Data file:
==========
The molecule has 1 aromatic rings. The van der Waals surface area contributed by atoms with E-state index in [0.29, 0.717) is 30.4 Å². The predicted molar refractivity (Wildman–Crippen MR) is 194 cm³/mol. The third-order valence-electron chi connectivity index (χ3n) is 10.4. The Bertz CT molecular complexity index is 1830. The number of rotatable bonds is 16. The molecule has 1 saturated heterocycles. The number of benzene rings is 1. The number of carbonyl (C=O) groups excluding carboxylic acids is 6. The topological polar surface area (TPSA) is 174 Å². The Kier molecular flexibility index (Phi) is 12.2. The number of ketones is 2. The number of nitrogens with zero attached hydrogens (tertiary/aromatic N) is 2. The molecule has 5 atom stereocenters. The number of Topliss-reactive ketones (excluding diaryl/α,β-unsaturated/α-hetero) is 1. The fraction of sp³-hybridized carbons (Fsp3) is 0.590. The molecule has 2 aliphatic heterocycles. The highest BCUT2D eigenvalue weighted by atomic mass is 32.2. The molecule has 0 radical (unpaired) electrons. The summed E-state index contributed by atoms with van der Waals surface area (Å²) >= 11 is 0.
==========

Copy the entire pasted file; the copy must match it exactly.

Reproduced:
The molecule has 1 aromatic rings. The van der Waals surface area contributed by atoms with E-state index in [0.29, 0.717) is 30.4 Å². The predicted molar refractivity (Wildman–Crippen MR) is 194 cm³/mol. The third-order valence-electron chi connectivity index (χ3n) is 10.4. The Bertz CT molecular complexity index is 1830. The number of rotatable bonds is 16. The molecule has 1 saturated heterocycles. The number of benzene rings is 1. The number of carbonyl (C=O) groups excluding carboxylic acids is 6. The topological polar surface area (TPSA) is 174 Å². The Kier molecular flexibility index (Phi) is 12.2. The number of ketones is 2. The number of nitrogens with zero attached hydrogens (tertiary/aromatic N) is 2. The molecule has 5 atom stereocenters. The number of Topliss-reactive ketones (excluding diaryl/α,β-unsaturated/α-hetero) is 1. The fraction of sp³-hybridized carbons (Fsp3) is 0.590. The molecule has 2 aliphatic heterocycles. The highest BCUT2D eigenvalue weighted by atomic mass is 32.2. The molecule has 0 radical (unpaired) electrons. The summed E-state index contributed by atoms with van der Waals surface area (Å²) >= 11 is 0.